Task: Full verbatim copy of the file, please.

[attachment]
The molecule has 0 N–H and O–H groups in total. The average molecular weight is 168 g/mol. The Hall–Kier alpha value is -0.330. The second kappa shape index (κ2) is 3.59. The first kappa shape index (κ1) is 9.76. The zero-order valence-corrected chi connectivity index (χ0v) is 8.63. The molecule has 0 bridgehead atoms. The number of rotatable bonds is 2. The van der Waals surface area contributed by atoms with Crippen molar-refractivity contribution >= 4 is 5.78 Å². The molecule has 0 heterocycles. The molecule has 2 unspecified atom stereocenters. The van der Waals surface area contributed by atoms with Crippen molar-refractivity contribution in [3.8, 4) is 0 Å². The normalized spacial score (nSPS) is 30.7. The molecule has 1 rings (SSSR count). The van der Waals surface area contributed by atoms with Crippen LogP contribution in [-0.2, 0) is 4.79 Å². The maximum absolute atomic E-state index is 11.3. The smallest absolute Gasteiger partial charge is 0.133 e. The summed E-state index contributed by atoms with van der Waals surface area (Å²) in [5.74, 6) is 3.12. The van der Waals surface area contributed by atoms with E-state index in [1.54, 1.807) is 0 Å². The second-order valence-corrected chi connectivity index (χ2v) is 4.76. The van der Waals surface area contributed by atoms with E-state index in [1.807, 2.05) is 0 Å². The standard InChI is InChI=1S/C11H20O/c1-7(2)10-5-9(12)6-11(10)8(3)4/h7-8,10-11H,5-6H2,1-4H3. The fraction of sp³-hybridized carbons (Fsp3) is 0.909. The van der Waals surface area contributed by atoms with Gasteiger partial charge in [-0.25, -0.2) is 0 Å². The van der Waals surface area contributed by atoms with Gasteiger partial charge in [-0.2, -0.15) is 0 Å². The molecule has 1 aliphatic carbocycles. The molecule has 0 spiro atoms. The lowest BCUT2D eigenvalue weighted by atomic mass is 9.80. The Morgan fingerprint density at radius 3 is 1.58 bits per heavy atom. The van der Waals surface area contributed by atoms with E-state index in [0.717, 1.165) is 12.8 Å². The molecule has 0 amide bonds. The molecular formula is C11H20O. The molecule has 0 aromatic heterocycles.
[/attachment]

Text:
The molecule has 0 N–H and O–H groups in total. The average molecular weight is 168 g/mol. The Hall–Kier alpha value is -0.330. The second kappa shape index (κ2) is 3.59. The first kappa shape index (κ1) is 9.76. The zero-order valence-corrected chi connectivity index (χ0v) is 8.63. The molecule has 0 bridgehead atoms. The number of rotatable bonds is 2. The van der Waals surface area contributed by atoms with Crippen molar-refractivity contribution >= 4 is 5.78 Å². The molecule has 0 heterocycles. The molecule has 2 unspecified atom stereocenters. The van der Waals surface area contributed by atoms with Crippen molar-refractivity contribution in [3.8, 4) is 0 Å². The normalized spacial score (nSPS) is 30.7. The molecule has 1 rings (SSSR count). The van der Waals surface area contributed by atoms with Crippen LogP contribution in [-0.2, 0) is 4.79 Å². The maximum absolute atomic E-state index is 11.3. The smallest absolute Gasteiger partial charge is 0.133 e. The summed E-state index contributed by atoms with van der Waals surface area (Å²) in [5.74, 6) is 3.12. The van der Waals surface area contributed by atoms with E-state index in [1.54, 1.807) is 0 Å². The second-order valence-corrected chi connectivity index (χ2v) is 4.76. The van der Waals surface area contributed by atoms with E-state index in [1.807, 2.05) is 0 Å². The standard InChI is InChI=1S/C11H20O/c1-7(2)10-5-9(12)6-11(10)8(3)4/h7-8,10-11H,5-6H2,1-4H3. The fraction of sp³-hybridized carbons (Fsp3) is 0.909. The van der Waals surface area contributed by atoms with Gasteiger partial charge in [-0.25, -0.2) is 0 Å². The van der Waals surface area contributed by atoms with Gasteiger partial charge in [-0.2, -0.15) is 0 Å². The molecule has 1 aliphatic carbocycles. The molecule has 0 spiro atoms. The lowest BCUT2D eigenvalue weighted by atomic mass is 9.80. The Morgan fingerprint density at radius 3 is 1.58 bits per heavy atom. The van der Waals surface area contributed by atoms with E-state index in [0.717, 1.165) is 12.8 Å². The molecule has 0 amide bonds. The molecular formula is C11H20O. The molecule has 0 aromatic heterocycles.